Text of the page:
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Thinking About Reason

The reason of which I’m thinking is the ‘this is the reason why I can’t come to lunch’ meaning of the word. I’m thinking about the ‘Thinking about’, kind of reason. The kind of reason that separates human from beast. There is some debate about whether any ‘beasts’ actually do use reason, but that is something for a different blog post.


Using reason, considering things more deeply, and moving beyond the obvious into much more, these are the things that help us to do better things, or to do things in a better way. Reason, consciously used, allows us to consider effects, and work to understand the things that occur in our lives. Reason, rather than emotion, is the logical way to get to the actual truth of matters.

Not sleeping, thinking!

Reason allows us to consider ideas, and apply our own knowledge, and knowledge from other sources, to ascertain the actual truth of things. If we use reason, we will discard false ideas, and endeavour to correct ideas found to be untrue. Reason helps us to think about things, and arrive at responses based on truth, not falsity.

Intuition is often given by some people as the sole reason for a decision, but actions based only on intuition, may well give a totally wrong idea, when further thought and ‘reasoning’ would have taken that intuition, and shaped it into a more nuanced and true idea.  Emotion can also lead a person to false ideas. Wanting something to be true, will never actually make a thing true. But the wanting, connected to reason, can work toward a process that may well bring the wanted thing, into fruition.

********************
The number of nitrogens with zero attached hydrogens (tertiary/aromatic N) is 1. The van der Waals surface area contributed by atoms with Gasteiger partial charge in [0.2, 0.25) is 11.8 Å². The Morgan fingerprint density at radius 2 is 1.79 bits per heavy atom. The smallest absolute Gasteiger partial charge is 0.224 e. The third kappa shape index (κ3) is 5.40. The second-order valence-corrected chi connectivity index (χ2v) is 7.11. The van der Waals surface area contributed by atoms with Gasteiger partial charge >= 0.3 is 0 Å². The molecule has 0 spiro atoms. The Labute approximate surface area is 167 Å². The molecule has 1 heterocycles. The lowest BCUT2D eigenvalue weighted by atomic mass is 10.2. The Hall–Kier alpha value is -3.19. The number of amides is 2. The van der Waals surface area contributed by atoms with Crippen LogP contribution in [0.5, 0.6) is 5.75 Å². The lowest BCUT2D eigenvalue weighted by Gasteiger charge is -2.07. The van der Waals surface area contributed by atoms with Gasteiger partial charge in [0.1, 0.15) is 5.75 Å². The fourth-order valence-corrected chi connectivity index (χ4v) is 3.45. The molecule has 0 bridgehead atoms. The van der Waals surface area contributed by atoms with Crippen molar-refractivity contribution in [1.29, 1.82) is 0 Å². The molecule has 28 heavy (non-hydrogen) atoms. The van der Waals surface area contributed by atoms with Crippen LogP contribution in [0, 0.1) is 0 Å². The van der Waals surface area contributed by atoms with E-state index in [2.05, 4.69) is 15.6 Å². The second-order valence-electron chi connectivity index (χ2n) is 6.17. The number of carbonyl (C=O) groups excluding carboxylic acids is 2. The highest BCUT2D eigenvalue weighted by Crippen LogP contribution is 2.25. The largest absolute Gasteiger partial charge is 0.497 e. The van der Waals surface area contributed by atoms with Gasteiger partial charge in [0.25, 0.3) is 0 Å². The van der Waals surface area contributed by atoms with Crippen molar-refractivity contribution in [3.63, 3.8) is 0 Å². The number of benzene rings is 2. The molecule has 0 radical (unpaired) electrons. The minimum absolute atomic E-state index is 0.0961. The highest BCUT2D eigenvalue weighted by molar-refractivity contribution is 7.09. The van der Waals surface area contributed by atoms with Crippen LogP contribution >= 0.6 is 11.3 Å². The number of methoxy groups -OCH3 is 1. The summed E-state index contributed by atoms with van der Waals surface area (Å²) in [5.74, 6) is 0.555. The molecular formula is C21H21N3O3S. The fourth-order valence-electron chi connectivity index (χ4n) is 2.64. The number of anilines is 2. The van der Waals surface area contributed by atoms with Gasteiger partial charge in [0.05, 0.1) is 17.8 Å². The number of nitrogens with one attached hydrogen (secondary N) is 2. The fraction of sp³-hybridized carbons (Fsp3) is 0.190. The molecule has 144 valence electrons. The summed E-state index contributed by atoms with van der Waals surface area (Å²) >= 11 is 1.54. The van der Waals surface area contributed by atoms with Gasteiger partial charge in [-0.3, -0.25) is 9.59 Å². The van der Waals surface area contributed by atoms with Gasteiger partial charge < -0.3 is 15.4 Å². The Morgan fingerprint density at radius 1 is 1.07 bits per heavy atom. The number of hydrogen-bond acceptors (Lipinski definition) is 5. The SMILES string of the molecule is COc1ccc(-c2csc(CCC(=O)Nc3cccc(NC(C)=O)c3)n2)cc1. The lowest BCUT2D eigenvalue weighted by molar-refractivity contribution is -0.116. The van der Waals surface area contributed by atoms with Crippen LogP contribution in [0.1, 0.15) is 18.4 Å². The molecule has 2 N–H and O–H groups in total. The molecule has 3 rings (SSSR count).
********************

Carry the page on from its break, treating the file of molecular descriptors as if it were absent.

Stoic thought goes very strongly toward reason, in fact reason, used properly, will lead to Wisdom, and the gaining of Wisdom, as applied to all in life, is the ultimate goal for all, to lead to the living of the truly Good Life. This is a basic aim of Stoicism. This is not a life where we have all of our wants fulfilled, but rather a life where all of our actions performed lead to the greater, rather than only personal, good.

The satisfaction of hunger, or any base or strictly animal needs, at the expense of higher needs, such as the need for deeper thought, are not going to lead to that greater Good, the Good Life that is or should be the ultimate aim for us all. Hunger is a need that should be fulfilled, yes, but how often to people go overboard with it, and have more than they need?

The consequences of this overindulgence are many, and if all chose to only have enough, instead of too much, what a wonderful thing that would be, for all. Moderation is a key to a better life, meeting needs, but not ‘wants’ …
What do you think about this? Does it seem relevant to living a Stoic life? I’d love to hear/read what you think about this. Please leave a comment!

Food For Thought

Dining out is still OK for a Stoic, you just try to do it in an ethical manner.

Thinking on what life is for, I realise it isn’t for having mindless moments of mirth at the misfortune of others. It isn’t for purchasing more goods, when I still have plenty. It isn’t for dining out ‘in style’ consuming more food than I should eat in a week.

Having enough to eat is all I need. But denying myself the occasional pleasure is not something I should do either. But a good Stoic will take care to not overeat, to be mindful that those who serve you are not disadvantaged in their work, caring about where your food comes from, and so on.